One of the most important takeaways from the COVID-19 pandemic is the importance of health equity—that is, the idea that everyone deserves an equal opportunity to achieve their optimal health through access to high-quality, comprehensive, and affordable health care. The pandemic laid bare the many challenges the Badger State has when it comes to ensuring all Wisconsinites are able to equitably access the care they need. And unfortunately, for many minority and historically marginalized communities in Wisconsin, there remain a number of barriers to care that lead to poorer health care outcomes.
Our job as policymakers should be to provide solutions that help low-income, minority, and otherwise disenfranchised patients and communities access the essential services and programs that expand access to care and deliver on the promise of health equity. That is why lawmakers in Washington, D.C., must continue to strengthen and improve the popular Medicare Advantage program.
Medicare Advantage has already been invaluable in the effort to expand health care access by serving an increasing number of lower-income and minority communities. Today, more than one-third of Medicare Advantage patients identify as a racial or ethnic minority, compared to just 16% of beneficiaries in fee-for-service (FFS) Medicare. In the last decade, enrollment in Medicare Advantage has grown by 111% among minority beneficiaries and 125% among dually eligible ones—those whose incomes qualify them for both Medicare and Medicaid.
Medicare Advantage is not only helping expand access to care to some of our most vulnerable community members, it is also delivering better health care outcomes for beneficiaries living with diabetes—which itself has an outsized impact on communities of color due to a range of socioeconomic factors, including food insecurity.
For our minority communities, a diabetes diagnosis can be a death sentence. According to a 2019 study by the Medical College of Wisconsin, while diabetes affects nearly 10% of Americans, African Americans suffer a much higher rate than white Americans, at a rate of nearly 60%. An analysis from the Wisconsin Department of Health Services of the Hispanic communities in Wisconsin found that there is a higher rate of death from diabetes compared to the total Wisconsin population. Much of this disparity has to do with the fact that African Americans and Hispanics are more likely to experience food insecurity or lack of access to affordable health care.
Now, a more recent study conducted by Avalere Health demonstrates the positive impact Medicare Advantage has on beneficiaries living with this disease. The study compared type 2 diabetes patients at three stages of the disease (prediabetes, incident diabetes, and chronic diabetes) in both FFS Medicare and Medicare Advantage. The findings of this study speak for themselves.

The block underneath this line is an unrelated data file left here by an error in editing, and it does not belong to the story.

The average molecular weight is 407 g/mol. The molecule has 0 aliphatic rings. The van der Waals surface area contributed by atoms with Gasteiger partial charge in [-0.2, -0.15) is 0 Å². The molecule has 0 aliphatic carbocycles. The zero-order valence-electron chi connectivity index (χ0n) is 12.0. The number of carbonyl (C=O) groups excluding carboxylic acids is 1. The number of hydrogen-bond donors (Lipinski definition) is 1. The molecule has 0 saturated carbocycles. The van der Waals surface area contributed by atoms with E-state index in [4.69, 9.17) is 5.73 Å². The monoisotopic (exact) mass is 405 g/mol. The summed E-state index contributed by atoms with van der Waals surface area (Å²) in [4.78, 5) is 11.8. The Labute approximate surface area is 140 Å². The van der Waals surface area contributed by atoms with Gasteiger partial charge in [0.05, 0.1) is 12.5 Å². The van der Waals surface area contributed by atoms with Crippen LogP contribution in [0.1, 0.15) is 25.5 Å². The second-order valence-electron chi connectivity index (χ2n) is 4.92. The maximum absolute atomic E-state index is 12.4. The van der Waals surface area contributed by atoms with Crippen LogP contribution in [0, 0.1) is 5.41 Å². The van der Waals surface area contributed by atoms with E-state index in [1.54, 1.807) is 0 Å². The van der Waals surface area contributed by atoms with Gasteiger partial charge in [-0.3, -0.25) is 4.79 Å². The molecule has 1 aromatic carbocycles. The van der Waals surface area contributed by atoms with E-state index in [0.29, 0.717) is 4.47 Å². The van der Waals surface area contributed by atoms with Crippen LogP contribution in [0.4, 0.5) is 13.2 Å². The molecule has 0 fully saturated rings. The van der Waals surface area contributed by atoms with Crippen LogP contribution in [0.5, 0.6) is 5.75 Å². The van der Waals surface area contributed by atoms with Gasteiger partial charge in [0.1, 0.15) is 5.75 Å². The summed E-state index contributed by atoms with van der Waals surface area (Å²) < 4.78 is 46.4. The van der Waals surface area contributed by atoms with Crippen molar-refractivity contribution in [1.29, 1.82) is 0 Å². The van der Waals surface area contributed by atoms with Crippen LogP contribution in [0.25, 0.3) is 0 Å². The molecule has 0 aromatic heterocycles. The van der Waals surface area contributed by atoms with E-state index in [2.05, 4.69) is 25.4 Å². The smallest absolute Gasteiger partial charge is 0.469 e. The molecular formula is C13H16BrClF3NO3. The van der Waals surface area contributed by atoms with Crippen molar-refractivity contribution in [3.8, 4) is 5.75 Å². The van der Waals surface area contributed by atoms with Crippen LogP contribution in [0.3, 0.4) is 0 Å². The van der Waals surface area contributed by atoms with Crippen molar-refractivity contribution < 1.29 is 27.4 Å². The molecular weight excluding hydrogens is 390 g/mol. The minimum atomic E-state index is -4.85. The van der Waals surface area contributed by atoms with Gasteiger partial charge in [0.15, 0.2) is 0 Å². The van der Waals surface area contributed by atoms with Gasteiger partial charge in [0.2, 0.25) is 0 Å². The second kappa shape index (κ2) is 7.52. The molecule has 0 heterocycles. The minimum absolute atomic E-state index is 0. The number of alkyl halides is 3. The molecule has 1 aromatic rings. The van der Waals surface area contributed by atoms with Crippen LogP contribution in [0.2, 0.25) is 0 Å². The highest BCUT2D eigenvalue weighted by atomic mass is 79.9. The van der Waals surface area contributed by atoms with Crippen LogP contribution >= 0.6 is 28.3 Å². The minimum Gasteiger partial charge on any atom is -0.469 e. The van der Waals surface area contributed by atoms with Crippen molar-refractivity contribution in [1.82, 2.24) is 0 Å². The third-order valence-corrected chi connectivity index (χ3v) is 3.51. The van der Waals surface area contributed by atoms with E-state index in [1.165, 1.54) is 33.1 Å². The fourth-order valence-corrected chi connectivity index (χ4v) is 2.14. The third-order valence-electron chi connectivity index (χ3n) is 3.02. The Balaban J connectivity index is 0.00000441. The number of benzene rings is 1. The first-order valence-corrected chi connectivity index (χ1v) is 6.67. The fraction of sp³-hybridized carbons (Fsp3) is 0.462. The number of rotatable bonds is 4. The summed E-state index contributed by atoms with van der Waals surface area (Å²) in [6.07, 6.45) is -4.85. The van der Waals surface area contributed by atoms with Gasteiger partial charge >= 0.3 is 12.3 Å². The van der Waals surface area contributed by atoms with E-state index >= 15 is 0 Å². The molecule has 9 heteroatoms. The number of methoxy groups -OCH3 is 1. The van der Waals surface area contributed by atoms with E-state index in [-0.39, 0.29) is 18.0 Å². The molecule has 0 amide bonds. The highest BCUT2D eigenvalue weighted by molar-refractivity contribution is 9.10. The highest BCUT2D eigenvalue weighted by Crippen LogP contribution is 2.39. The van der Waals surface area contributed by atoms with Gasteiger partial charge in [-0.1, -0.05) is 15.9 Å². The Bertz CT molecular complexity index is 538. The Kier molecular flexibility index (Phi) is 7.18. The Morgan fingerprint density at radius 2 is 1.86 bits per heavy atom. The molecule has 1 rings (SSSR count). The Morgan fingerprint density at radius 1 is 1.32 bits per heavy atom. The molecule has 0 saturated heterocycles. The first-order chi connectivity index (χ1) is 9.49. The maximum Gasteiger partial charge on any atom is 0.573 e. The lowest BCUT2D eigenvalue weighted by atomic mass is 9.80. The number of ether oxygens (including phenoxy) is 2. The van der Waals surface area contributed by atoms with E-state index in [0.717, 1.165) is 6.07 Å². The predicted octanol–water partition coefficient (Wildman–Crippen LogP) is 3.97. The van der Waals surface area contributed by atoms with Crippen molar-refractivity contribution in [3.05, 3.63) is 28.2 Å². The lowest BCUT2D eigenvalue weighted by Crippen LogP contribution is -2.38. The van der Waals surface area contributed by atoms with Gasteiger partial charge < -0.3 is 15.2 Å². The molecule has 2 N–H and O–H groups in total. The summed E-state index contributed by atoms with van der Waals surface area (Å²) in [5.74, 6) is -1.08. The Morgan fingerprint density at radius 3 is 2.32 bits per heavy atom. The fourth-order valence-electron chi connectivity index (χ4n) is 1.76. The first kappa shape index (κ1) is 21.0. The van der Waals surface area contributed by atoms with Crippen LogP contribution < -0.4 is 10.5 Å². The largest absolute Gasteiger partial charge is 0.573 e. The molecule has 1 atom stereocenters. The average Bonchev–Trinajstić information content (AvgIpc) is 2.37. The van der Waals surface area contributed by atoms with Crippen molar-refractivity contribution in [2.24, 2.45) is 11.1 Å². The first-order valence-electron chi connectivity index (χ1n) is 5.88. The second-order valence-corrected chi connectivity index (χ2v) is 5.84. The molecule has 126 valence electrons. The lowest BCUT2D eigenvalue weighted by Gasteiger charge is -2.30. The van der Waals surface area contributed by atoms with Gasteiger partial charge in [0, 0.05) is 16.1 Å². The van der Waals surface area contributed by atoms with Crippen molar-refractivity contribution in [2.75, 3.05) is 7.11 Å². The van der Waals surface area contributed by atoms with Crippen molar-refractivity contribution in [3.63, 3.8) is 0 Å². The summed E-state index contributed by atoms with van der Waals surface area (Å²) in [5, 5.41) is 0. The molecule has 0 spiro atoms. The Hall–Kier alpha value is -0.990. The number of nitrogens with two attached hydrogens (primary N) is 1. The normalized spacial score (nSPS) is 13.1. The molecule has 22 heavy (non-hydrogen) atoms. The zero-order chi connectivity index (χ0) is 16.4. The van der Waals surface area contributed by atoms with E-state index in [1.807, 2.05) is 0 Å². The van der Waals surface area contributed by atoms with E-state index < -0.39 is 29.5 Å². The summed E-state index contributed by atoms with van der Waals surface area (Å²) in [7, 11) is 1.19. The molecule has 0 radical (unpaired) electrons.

Among patients with prediabetes who later developed type 2 diabetes, those in Medicare Advantage both received their diagnosis earlier—relative to the date of their prediabetes diagnosis—and had a lower diabetes severity score at diagnosis than those in FFS Medicare. At the same time, Medicare Advantage patients in their first year of a type 2 diabetes diagnosis were also more likely than FFS Medicare patients to fill prescriptions for medications to treat the disease and related conditions.
Both early detection and patient adherence to prescribed medications are critical factors in treating diabetes, giving Medicare Advantage patients a leg up over their FFS Medicare counterparts. Additionally, the study also found that among chronic diabetes patients, those in Medicare Advantage were more likely to receive preventative care, including diabetes-related office visits and testing for kidney disease, and were less likely to require dialysis than those in FFS Medicare.
One of the most compelling findings of the study was the cost savings diabetic Medicare Advantage beneficiaries have over those enrolled in FFS Medicare. Across all diabetic beneficiary groups, total medical spending was lower for Medicare advantage patients. This aligns with other studies that found that Medicare Advantage beneficiaries save, on average, nearly $2,000 every year compared to FFS Medicare beneficiaries. These cost savings are critical for the members of our community on a fixed income – especially in the face of rising household costs.
Moving forward, policymakers in Washington—including our own Senator Tammy Baldwin—should continue working to protect and strengthen Medicare Advantage to ensure it can continue to grow along with enrollment in order to deliver better outcomes for patients with diabetes while also expanding access to care for traditionally underserved patients. Ultimately, that will help improve the health and quality of life in communities throughout Wisconsin and across the country.